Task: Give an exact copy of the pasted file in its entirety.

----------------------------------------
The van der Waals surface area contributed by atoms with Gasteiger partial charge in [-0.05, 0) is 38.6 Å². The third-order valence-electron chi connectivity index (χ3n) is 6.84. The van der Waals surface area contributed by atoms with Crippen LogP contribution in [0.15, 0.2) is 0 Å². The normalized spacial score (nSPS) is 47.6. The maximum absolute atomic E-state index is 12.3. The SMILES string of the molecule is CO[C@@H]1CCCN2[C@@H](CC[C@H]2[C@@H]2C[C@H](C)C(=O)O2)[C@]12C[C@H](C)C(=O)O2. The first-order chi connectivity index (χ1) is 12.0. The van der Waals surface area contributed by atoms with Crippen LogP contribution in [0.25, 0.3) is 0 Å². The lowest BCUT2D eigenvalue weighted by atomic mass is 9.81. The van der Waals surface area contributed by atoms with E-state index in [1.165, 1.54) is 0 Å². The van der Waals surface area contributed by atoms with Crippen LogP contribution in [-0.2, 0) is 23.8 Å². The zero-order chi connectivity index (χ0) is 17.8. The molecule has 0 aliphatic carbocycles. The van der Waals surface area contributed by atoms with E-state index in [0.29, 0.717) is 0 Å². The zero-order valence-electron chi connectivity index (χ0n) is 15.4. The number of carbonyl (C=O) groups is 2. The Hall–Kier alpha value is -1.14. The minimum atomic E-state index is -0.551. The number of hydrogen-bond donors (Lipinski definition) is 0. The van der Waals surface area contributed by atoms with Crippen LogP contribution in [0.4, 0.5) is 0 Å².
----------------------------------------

The van der Waals surface area contributed by atoms with Gasteiger partial charge in [-0.05, 0) is 38.6 Å². The third-order valence-electron chi connectivity index (χ3n) is 6.84. The van der Waals surface area contributed by atoms with Crippen LogP contribution in [0.15, 0.2) is 0 Å². The normalized spacial score (nSPS) is 47.6. The maximum absolute atomic E-state index is 12.3. The SMILES string of the molecule is CO[C@@H]1CCCN2[C@@H](CC[C@H]2[C@@H]2C[C@H](C)C(=O)O2)[C@]12C[C@H](C)C(=O)O2. The first-order chi connectivity index (χ1) is 12.0. The van der Waals surface area contributed by atoms with Crippen LogP contribution in [0.25, 0.3) is 0 Å². The lowest BCUT2D eigenvalue weighted by atomic mass is 9.81. The van der Waals surface area contributed by atoms with E-state index in [1.165, 1.54) is 0 Å². The van der Waals surface area contributed by atoms with Crippen LogP contribution in [-0.2, 0) is 23.8 Å². The zero-order chi connectivity index (χ0) is 17.8. The molecule has 0 aliphatic carbocycles. The van der Waals surface area contributed by atoms with E-state index in [0.29, 0.717) is 0 Å². The zero-order valence-electron chi connectivity index (χ0n) is 15.4. The number of carbonyl (C=O) groups is 2. The Hall–Kier alpha value is -1.14. The minimum atomic E-state index is -0.551. The number of hydrogen-bond donors (Lipinski definition) is 0. The van der Waals surface area contributed by atoms with Crippen LogP contribution in [0.4, 0.5) is 0 Å².